Zalán: What is most exciting is the way we get to know young people’s minds, how they see the world, their thinking about their age group, friendship, love and sexuality step by step. We’re experimenting with what really resonates with them, with what we can engage them with – so the experimentation itself is exciting. And the hardest thing is the same: often not finding the right way to engage them, to get them thinking, to activate them. Local isolation and generational differences also make this work difficult.
👉What group do you work with?
Viki: The group consists of 10 young people from disadvantaged backgrounds, 6 boys and 4 girls. Unfortunately we have never been full so far, the boys are much more active in attending the sessions. They are all secondary school students, aged between 15 and 18. They have known each other for a long time, but they are not a close-knit group, although there are even some relatives and friends among them.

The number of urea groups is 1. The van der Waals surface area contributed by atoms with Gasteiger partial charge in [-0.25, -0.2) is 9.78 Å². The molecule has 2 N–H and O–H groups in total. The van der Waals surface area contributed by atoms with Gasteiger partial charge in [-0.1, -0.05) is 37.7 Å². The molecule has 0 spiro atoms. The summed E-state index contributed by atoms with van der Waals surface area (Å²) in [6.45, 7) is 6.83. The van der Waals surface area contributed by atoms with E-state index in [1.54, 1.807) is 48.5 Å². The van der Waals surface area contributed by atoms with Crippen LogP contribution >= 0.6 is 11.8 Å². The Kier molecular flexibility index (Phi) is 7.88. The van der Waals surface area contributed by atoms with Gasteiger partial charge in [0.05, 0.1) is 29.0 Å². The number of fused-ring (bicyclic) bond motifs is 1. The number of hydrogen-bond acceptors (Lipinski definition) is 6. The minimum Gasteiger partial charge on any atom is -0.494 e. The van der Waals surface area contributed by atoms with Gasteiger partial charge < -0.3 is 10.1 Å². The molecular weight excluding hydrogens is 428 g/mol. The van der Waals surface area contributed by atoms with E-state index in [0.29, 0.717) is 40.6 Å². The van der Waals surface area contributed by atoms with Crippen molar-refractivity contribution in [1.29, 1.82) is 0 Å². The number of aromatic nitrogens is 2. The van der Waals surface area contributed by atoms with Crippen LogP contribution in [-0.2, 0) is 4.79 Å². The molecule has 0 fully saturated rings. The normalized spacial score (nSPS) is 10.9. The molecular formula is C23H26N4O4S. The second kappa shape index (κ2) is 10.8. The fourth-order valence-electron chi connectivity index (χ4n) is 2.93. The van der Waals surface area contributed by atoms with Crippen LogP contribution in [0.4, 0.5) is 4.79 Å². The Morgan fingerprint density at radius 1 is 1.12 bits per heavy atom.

Zsófi: The team usually consists of 6-7 boys and 1-2 girls. There are two louder guys who usually take the boys with them and they joke and troll a lot. The girls are quieter still because they’ve only been there for one session, so they might be a bit stressed. Of the boys, the youngest is 15 and the oldest is 18. One of the girls and I had a little chat about writing a diary during one of the exercises and she asked me what I was writing.
Zalán: We work with Roma youth (15-18 years old) from Borsod county.
👉How does Summer Academy help your current work? What can you benefit from what you learned there?